- Historic Sites
The First Flag-raising On Iwo Jima
A single great photograph has become an indelible symbol of the Marines’ heroic fight for the Japanese island. But hours earlier a now-almost-forgotten platoon had raised the first American flag on Mt. Suribachi’s scarred summit—and under enemy fire
June 1964 | Volume 15, Issue 4
For the first few moments the volcano was unresponsive. Then it erupted. Rifle and machine-gun bullets snapped and whirred about us, and crashing shells began to kick up savage funnels of steel and sand. The Japanese were making a desperate attempt to stop us. Men started to fall, and the entreating cry, “Corpsman! Corpsman!” became a part of the action’s jumble of sounds. Pfc. Raymond Strahm went down a few yards to my left, a piece of shrapnel above his ear. His helmet slowed the fragment and saved his life. Then another man near me fell with a leg wound. And next it was my turn. Corporal Edward Romero and I caught it from the same shell; Romero was hit in the back, and I had my jaw broken and two molars smashed. Corpsman Clifford Langley reached us, but as the attack swept on, a second shell hit all three of us. Romero was killed, Langley took several small fragments of shrapnel in the torso, and a large piece laid my left calf bare and cut its main muscle in two. Langley bandaged my leg and then followed the platoon. I crawled into a shell hole to await evacuation—which came within half an hour. What happened to my platoon after that I was to hear later, in many conversations with the survivors.
Although shells and bullets continued to menace them, our unit’s darting groups soon neared Suribachi’s first fringe of brush. They had begun to find a degree of hope in the destruction our planes and guns had wreaked along the volcano’s belt of defenses, but as they rushed the first line they found it harboring plenty of live defenders. Hank Hansen and Donald Ruhl, who had been up ahead with Wells, ran to the summit of a large, flat-topped pillbox and promptly clashed with a unit of Japanese located in a network of trenches just behind it. While the two Marines were firing point-blank into the trenches, a demolition charge came flying through the air and landed in front of them. Yelling a warning to Hansen, Ruhl dived on the charge and absorbed its full blast. Hansen had recoiled off the pillbox as the charge exploded, and now, with the emplacement between him and the enemy, he reached up and grasped Ruhl by the foot. Wells, who was crouching nearby and could see that Ruhl’s whole chest had been blown away, quickly ordered, “Leave him alone. He’s dead.” Ruhl had sacrificed himself to save a comrade, and was posthumously awarded the Congressional Medal of Honor.
Howard Snyder and the first squad were moving up on the left flank of the pillbox now, and they took up the fight. The Japanese had begun to scurry back and forth through the trenches and appeared to be trying to organize for a counterattack. Snyder and Corporal Harold Keller quickly began to lob grenades among them, and Pfc. James Robeson and Pfc. Louie Adrian, our squad’s full-blooded Spokan Indian, took turns firing with their BAR’s. After Snyder and Keller had thrown all the grenades the squad was carrying, Lieutenant Wells tossed them his own and ordered more passed up to them. The combination of grenades and BAR fire took its toll of the scampering enemy, and no counterattack developed. But now the Indian, while standing upright and firing into the trenches, got a bullet through the heart. His BAR kept chugging as he crumpled to the sand. Our platoon’s second and third squads, led by Corporal Robert Lane and Sergeant Kenneth Midkiff, were by this time close behind the leading attackers, and one of Midkiff’s BAR men, big Leo Rozek, hurried forward and took up the firing.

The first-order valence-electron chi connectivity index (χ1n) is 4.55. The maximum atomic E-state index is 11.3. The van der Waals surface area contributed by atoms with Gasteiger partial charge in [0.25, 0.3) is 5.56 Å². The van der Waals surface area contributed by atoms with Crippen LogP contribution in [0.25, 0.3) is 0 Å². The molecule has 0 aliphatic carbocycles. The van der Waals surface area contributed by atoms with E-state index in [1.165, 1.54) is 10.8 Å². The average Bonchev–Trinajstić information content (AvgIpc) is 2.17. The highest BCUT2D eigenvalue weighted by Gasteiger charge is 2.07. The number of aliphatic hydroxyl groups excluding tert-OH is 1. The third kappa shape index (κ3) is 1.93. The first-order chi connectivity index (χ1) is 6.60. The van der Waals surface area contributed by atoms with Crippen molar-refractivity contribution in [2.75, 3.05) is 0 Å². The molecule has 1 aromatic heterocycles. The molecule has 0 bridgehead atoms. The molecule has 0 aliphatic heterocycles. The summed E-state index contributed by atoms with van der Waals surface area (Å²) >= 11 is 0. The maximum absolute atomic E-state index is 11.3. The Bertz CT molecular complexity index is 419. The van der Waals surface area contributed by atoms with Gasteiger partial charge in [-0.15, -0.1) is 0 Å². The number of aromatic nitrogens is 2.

Now a Marine carrying a light machine gun moved into the platoon’s area, and Wells placed him on the line. The man began to fire into the entrenched Japanese with deadly effect, but he was soon killed. Several other men tried to operate the machine gun, but all were shot away from it. During these moments a Japanese bunker that lay just ahead of the platoon began to spew hand grenades. Many of our men were pinned down by these blasts, and there wasn’t much they could do about them. Rifle fire proved ineffective, and the platoon had used up its own grenades. Corporal Charles Lindberg’s squad, with its flame throwers and demolitions, had not yet made its final break through the heavy mortar barrage that was still being laid on the open sand. Corporal Wayne Hathaway, a quietspoken veteran of several Pacific campaigns, volunteered to go back for more grenades, and Wells consented. Hathaway took with him Private Edward Krisik, an eighteen-year-old who was seeing his first action. The pair had not gone far before they were cut down by Japanese bullets. Both were wounded fatally.
Several men of the assault squad had moved up with demolitions now, and Hank Hansen told Wells that he thought he could get to the bunker with a charge. “Give it a try!” Wells ordered. With some help, Hansen rigged a heavy charge and equipped it with a time fuse. Then he ran at the bunker. But instead of placing the charge at an aperture, he threw it—and missed. The blast that followed rocked the area but served only to make the enemy grenadiers more active. To further complicate the platoon’s problems, enemy mortar shells were starting to burst alarmingly close.